From Finance Institutions in Mining

Jump to: navigation, search
Navigation
TOOLBOX
LANGUAGES
This page was last modified on 8 November 2012, at 20:44.

Tom Coldicutt

Tom Coldicutt is a former Vancouver stockbroker, currently facing civil fraud charges in the United States for an OTC-BB (Over The Counter Bulletin Board) "shell selling scheme" - allegations he denies.

"Shell" (sometimes called "front" companies) are outfits, listed on a stock exchange or similar market, which may in reality have no assets to back their credibility. After unsuspecting investors have put money into them they go bust - thus leaving the investors high and dry, but with the originators sometimes considerably better off.

Though by now means confined to the extractives industry, such "pump and dump" schemes seem peculiarly suited to the "darker side" of mining. This isn't just because of the difficulty of independently determining whether a newly-launched mining company really has metal in the ground or the expertise to dig it up. In Canada at any rate, this type of scamming seems to have found itself a natural home. (Are Canadians more gullible than other nationals? Or is it that they are more ready to take a gamble?)

The United States Securities Exchange Commission (SEC) claims that Coldicutt and his wife, Elizabeth, employed a network of nominee officers and directors that allowed them to create fifteen purported "mining companies". According to the SEC, Coldicutt then sold the companies as shells, grossing US$4.8-million in dodgy profits[Stockwatch, 24 October, 2012; Street Wire, 23 October 2012].

The SEC complains that the couple never intended to run the companies as exploration outfits, and "merely formed [them] to be sold as clean shells for the benefit of the Coldicutts and their network of corporate nominees".

One of the examples of this was a company called Mesquite Mining Inc - incorporated in October 2007 by one of Mrs. Coldicutt's friends "who knew nothing about mining". Although Mesquite raised $25,000 in a public offering purportedly from 25 shareholders, "all of the money came from the Coldicutts", the SEC said.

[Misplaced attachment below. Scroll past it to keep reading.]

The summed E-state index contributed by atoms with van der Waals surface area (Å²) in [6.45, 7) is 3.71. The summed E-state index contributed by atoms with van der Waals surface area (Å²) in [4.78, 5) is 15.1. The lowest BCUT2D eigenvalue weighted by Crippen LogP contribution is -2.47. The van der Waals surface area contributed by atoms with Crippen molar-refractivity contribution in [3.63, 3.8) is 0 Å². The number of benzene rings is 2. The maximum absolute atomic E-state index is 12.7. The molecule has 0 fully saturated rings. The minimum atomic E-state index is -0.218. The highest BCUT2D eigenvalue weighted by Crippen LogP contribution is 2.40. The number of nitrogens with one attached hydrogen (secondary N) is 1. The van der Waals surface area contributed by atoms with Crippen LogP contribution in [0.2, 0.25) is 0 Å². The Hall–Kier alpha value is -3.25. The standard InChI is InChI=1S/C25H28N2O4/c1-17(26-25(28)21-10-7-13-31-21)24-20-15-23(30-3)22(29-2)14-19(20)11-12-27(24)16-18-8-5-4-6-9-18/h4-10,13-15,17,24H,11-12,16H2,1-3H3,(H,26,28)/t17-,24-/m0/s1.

Like "many other companies in the scheme", Mesquite abandoned mining after obtaining its listing, according to the complaint. In June 2009, Mr. Coldicutt negotiated an agreement to sell the company as a shell, obtaining $225,000. (The company then became Mesa Energy Holdings Inc., an OTC-BB oil and gas company that went to $3.50 a share in 2010, but has now topped to 17.9 cents.)

The other defendants in the case included Mr. Coldicutt's office manager allegedly convinced her sister and a friend to serve as nominee officers and directors of two Coldicutt companies. Another defendant was a former housekeeper to the Coldicutts, said by the SEC to have provided the names of 200 investors that purportedly subscribed to offerings in at least 12 of the Coldicutt companies.

Another defendant was San Diego lawyer Robert Weaver. The SEC claims he wrote opinion letters, served as securities counsel to the companies and helped prepare regulatory filings. The final defendant is Mrs. Coldicutt's son from a prior marriage, Christopher Greenwood. The SEC says he helped with the formation of Las Rocas Mining Inc., a shell that Mr. Coldicutt ultimately sold for $760,000.

The Coldicutts have disputed the SEC's contention that they only created the companies to sell them at a profit, arguing that they were all formed to pursue genuine mining activities and only sold off as shells "after exploration activities showed [their properties] not to have commercial potential."


At the time of writing this entry (8 November 2012), no trial date had been set for a hearing of this case.

Toolbox